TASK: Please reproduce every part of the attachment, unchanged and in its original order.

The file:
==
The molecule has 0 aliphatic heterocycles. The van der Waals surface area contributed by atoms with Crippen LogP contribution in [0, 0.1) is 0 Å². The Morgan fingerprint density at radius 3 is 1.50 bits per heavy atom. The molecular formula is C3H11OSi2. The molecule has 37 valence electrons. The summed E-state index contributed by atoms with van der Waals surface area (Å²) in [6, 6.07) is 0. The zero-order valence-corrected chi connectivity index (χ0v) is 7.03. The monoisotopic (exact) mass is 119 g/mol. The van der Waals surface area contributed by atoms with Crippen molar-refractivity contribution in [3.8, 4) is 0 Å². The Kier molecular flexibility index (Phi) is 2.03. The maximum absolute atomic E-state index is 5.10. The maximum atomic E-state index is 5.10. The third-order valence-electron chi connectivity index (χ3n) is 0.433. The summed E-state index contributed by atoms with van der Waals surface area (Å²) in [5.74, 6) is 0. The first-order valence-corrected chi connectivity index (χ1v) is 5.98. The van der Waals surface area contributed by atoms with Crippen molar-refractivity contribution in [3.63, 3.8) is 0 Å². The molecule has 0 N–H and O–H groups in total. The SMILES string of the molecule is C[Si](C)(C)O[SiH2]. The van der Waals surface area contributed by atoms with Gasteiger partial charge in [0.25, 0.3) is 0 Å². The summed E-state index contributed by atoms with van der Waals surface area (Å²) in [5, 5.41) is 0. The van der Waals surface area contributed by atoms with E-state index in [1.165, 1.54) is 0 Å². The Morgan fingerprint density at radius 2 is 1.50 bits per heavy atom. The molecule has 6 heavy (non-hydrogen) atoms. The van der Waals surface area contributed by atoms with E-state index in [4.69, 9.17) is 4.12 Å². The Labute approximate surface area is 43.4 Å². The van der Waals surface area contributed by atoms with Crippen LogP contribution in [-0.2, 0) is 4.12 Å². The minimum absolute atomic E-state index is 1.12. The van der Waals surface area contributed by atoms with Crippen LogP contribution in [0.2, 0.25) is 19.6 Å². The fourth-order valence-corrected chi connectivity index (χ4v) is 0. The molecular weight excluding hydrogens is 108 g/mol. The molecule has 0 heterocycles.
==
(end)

The molecule has 0 aliphatic heterocycles. The van der Waals surface area contributed by atoms with Crippen LogP contribution in [0, 0.1) is 0 Å². The Morgan fingerprint density at radius 3 is 1.50 bits per heavy atom. The molecular formula is C3H11OSi2. The molecule has 37 valence electrons. The summed E-state index contributed by atoms with van der Waals surface area (Å²) in [6, 6.07) is 0. The zero-order valence-corrected chi connectivity index (χ0v) is 7.03. The monoisotopic (exact) mass is 119 g/mol. The van der Waals surface area contributed by atoms with Crippen molar-refractivity contribution in [3.8, 4) is 0 Å². The Kier molecular flexibility index (Phi) is 2.03. The maximum absolute atomic E-state index is 5.10. The maximum atomic E-state index is 5.10. The third-order valence-electron chi connectivity index (χ3n) is 0.433. The summed E-state index contributed by atoms with van der Waals surface area (Å²) in [5.74, 6) is 0. The first-order valence-corrected chi connectivity index (χ1v) is 5.98. The van der Waals surface area contributed by atoms with Crippen molar-refractivity contribution in [3.63, 3.8) is 0 Å². The molecule has 0 N–H and O–H groups in total. The SMILES string of the molecule is C[Si](C)(C)O[SiH2]. The van der Waals surface area contributed by atoms with Gasteiger partial charge in [0.25, 0.3) is 0 Å². The summed E-state index contributed by atoms with van der Waals surface area (Å²) in [5, 5.41) is 0. The van der Waals surface area contributed by atoms with E-state index in [1.165, 1.54) is 0 Å². The Morgan fingerprint density at radius 2 is 1.50 bits per heavy atom. The molecule has 6 heavy (non-hydrogen) atoms. The van der Waals surface area contributed by atoms with E-state index in [4.69, 9.17) is 4.12 Å². The Labute approximate surface area is 43.4 Å². The van der Waals surface area contributed by atoms with Crippen LogP contribution in [-0.2, 0) is 4.12 Å². The minimum absolute atomic E-state index is 1.12. The van der Waals surface area contributed by atoms with Crippen LogP contribution in [0.2, 0.25) is 19.6 Å². The fourth-order valence-corrected chi connectivity index (χ4v) is 0. The molecular weight excluding hydrogens is 108 g/mol. The molecule has 0 heterocycles.